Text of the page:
Immunisation advice

Why should I immunise my child?

The process of immunisation protects your child from some serious diseases that are in our community. By immunising against them, the likelihood of your child being affected by these diseases is dramatically reduced and if as a community we are vigilant, we may be able to eradicate these serious diseases just as happened with small pox.

Is immunisation compulsory?

No, it is not compulsory. It is however strongly advised that your child be immunised to prevent them from catching some serious diseases that are still around in our community.

Where should I go for my child’s immunisation?

You have a few choices. Your local Doctor, immunisation clinics, some hospitals and your local council. Ask your local childhood nurse for some information.

What is the “Maternity Immunisation Allowance” provided by the government?

The Maternity Immunisation Allowance is a payment made to mothers for children aged 18-24 months who are fully immunised. It is still possible to receive this payment if you have an approved exemption from immunisation. This allowance is given as a one off payment to families and the allowance is not income tested.

Visit the Australian Family Assistance Office for more information.

Is my Child Care Benefit affected by immunisation?

Yes, to be eligible for Child Care Benefit, your children must meet the immunisation requirements set out below. If they are under 7 years of age they must:

  • be fully immunised, or
  • current according to the Australian Standard Vaccination Schedule; or
  • on a catch up vaccination schedule, or
  • You must have an approved immunisation exemption for your child.

This does not apply to our Huggies mums in New Zealand.

What is an “Approved Exemption?”

An Approved Exemption is given when:

  • An immunisation provider completes a form stating that you have been properly informed about the benefits and risks associated with immunising your child and yet you still have a conscientious objection.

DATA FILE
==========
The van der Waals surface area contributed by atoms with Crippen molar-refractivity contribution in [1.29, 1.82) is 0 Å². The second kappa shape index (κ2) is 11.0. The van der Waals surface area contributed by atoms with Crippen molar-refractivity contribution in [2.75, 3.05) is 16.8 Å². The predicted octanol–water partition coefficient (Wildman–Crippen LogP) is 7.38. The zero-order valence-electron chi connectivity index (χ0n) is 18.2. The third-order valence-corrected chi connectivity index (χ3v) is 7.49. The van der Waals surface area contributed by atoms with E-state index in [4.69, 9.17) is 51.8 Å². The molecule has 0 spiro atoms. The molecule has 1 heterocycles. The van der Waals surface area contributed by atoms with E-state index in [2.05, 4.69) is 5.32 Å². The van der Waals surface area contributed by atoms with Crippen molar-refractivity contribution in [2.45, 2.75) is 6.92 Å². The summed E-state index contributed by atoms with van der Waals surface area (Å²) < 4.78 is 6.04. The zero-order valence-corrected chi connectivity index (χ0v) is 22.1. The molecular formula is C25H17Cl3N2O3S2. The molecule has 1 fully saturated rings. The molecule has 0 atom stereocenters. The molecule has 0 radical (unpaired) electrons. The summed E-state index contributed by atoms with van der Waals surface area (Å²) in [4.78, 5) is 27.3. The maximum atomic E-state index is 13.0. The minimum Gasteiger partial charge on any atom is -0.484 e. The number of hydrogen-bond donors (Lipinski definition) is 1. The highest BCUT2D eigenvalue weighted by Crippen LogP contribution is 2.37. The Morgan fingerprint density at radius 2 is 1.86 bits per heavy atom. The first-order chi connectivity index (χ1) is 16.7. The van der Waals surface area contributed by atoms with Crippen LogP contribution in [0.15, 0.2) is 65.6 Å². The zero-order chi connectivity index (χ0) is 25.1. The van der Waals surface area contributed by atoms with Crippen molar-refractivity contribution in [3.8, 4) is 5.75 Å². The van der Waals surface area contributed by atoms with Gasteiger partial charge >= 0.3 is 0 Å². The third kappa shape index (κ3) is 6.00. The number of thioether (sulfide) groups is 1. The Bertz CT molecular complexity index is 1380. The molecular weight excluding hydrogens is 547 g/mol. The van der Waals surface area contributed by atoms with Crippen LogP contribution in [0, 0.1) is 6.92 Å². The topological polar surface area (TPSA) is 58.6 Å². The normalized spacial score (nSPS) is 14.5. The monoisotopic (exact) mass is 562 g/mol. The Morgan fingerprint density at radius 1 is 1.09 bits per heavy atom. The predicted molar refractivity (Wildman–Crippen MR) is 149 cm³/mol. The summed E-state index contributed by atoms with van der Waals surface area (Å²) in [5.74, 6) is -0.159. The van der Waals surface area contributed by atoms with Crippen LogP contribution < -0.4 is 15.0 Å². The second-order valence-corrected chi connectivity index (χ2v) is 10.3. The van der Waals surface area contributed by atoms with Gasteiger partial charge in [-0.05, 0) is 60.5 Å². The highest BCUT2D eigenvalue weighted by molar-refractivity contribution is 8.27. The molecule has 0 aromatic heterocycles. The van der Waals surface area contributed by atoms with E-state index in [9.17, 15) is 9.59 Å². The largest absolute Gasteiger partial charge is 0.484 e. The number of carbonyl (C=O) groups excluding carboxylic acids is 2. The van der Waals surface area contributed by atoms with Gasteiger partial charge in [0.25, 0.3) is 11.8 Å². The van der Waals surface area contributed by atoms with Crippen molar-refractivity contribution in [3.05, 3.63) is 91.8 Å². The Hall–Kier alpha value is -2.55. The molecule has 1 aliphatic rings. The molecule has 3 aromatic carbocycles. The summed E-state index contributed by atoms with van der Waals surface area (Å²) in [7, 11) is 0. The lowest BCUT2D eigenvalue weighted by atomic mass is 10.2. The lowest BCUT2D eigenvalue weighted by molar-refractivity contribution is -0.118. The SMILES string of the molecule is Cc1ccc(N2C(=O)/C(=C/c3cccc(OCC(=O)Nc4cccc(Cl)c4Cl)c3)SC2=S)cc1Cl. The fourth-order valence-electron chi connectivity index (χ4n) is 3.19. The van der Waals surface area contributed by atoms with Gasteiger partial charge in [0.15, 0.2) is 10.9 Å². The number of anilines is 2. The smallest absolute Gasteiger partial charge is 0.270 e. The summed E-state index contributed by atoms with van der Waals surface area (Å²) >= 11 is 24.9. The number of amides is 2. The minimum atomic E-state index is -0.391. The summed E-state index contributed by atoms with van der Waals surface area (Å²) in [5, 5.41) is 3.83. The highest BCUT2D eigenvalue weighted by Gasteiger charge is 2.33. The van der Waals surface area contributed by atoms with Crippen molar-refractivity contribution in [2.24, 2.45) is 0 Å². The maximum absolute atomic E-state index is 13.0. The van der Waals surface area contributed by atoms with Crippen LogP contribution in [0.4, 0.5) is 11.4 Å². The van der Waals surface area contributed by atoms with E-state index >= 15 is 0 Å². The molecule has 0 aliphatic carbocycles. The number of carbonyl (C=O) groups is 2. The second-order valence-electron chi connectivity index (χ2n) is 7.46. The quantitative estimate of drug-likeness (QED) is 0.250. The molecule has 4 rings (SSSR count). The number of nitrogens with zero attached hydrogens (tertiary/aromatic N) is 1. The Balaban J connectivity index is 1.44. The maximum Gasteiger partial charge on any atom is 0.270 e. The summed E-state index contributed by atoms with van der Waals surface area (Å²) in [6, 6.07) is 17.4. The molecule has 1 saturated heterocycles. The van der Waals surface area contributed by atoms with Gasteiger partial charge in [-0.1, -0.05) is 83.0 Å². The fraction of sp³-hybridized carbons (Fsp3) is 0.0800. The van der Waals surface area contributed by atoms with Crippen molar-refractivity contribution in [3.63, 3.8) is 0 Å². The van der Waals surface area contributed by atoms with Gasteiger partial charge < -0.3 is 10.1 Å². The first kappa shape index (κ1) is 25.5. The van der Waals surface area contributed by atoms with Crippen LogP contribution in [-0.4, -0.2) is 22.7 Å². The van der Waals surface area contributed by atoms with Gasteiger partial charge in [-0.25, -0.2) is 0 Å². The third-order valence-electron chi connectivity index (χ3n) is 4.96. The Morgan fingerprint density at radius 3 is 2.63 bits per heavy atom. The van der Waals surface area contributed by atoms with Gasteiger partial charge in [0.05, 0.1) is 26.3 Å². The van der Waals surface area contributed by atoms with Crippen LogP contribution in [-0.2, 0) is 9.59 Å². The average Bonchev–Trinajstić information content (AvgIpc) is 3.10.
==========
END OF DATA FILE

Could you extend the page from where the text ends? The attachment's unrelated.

• Providing a vaccine to your child would be harmful (this is very rare).
  • A vaccine is temporarily unavailable or a natural immunity exists.
  • You are a practising member of the Church of Christ Scientist and can provide some documentation to support this.

This does not apply to our Huggies mums in New Zealand.

Should I keep a record of my child’s immunisation?

Yes, you should take your child’s personal health book given to you shortly after birth along when having your child immunised and have this filled in. In addition, all children registered with Medicare will automatically have their immunisation details lodged with the Australian Childhood Immunisation Register. Even if you are not registered with Medicare you can still be added to the Register by an immunisation provider.

What is the Australian Childhood Immunisation Register (ACIR)?

The Immunisation Register was set up in response to the decline in childhood immunisations and the increase in the number of reported cases of preventable diseases. It records details of all vaccinations given to children under the age of seven who live in Australia and can be used as a resource for parents to monitor their child’s immunisation status.

Medicare Australia Website

What if my child is sick when immunisation is due?

You should only delay immunisation if your child is very unwell, for example, has a fever of more than 38.5

For more information see Baby immunisation or Baby care

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